At its YTD high back on February 7th, the S&P Financial sector ETF (XLF) was up more than 8% on the year. Since that high, the sector has fallen more than 13% and is now down more than 6% YTD.
With systemic risk in the Financial system making front-page headlines again, we checked in on the sector’s weighting in the S&P 500 to see how it compares to where things stood back in the mid-2000s ahead of the Financial Crisis. Below is a look at the Financial sector’s weighting in the S&P going back to 1990. As of this writing, the Financial sector has a weighting of 10.73% in the S&P. That’s down a full percentage point from where it was at the end of February.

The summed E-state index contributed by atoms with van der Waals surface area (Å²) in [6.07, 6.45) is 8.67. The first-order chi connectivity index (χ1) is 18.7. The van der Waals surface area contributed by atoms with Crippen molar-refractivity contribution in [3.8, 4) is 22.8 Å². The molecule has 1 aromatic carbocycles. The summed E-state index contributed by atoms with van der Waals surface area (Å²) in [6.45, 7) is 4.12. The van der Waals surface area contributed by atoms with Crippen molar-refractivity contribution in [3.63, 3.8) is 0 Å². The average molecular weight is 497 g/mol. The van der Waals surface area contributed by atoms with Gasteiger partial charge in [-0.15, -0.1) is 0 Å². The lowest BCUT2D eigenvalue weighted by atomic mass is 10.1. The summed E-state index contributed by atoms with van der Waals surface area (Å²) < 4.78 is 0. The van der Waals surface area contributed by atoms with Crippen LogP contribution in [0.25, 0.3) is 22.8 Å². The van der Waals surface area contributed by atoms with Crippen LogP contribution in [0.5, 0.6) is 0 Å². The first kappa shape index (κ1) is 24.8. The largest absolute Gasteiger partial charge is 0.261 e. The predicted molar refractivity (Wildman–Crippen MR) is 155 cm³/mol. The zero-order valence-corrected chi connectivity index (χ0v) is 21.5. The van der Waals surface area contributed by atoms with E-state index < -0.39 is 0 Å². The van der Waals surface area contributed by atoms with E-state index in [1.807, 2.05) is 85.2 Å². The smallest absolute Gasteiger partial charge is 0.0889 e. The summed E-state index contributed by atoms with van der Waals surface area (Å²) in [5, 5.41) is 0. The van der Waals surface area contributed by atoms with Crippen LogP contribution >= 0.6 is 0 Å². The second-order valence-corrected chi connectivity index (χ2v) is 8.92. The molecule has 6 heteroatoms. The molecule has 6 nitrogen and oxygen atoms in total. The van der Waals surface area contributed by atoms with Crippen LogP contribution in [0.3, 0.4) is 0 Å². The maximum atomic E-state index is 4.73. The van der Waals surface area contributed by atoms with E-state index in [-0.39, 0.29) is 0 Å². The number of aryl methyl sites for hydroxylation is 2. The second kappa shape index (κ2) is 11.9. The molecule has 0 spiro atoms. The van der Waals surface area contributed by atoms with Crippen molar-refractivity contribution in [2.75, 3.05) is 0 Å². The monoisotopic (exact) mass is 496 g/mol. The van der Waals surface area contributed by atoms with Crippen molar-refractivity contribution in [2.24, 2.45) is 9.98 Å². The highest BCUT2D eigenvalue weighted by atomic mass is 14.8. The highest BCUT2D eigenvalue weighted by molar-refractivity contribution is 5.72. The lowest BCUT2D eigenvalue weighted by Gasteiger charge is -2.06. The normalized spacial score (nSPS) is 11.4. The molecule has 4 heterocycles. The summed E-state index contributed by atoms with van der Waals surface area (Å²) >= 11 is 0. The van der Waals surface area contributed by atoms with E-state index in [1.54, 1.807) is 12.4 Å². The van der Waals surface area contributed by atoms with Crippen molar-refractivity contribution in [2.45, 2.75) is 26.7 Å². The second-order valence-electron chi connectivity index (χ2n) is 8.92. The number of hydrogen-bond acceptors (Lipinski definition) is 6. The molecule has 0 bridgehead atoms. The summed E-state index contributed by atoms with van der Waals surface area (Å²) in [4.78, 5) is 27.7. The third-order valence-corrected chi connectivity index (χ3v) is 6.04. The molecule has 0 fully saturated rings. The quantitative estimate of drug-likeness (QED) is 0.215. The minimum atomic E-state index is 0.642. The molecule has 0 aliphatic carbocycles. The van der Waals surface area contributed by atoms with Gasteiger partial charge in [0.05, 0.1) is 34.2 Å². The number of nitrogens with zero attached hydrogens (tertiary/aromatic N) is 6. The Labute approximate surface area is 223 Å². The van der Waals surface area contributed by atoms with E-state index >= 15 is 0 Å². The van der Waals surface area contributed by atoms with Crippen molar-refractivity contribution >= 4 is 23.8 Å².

What’s interesting to note is how much smaller the sector is today compared to its weighting back in early 2006 when we were on the cusp of the Financial Crisis. At its peak in early 2006, the sector’s weight in the S&P had ballooned to 22.4%, which made it the largest sector of the S&P at the time. When the Financial sector, which is a sector meant to service the rest of the economy becomes the largest sector, something’s off! Of course, the Financial Crisis following the bursting of the housing bubble of the mid-2000s corrected this problem, as the Financial sector’s weighting fell from north of 22% down to south of 9% when the bottom was finally put in back in early 2009. During this latest bout of issues for Financials, the sector is still big enough to be the third largest sector in the S&P behind Tech and Health Care, but it’s not nearly as “weighty” as it was before the Financial Crisis, and its weighting has actually been trending lower for the last 7-8 years. Click here to learn more about Bespoke’s premium stock market research service.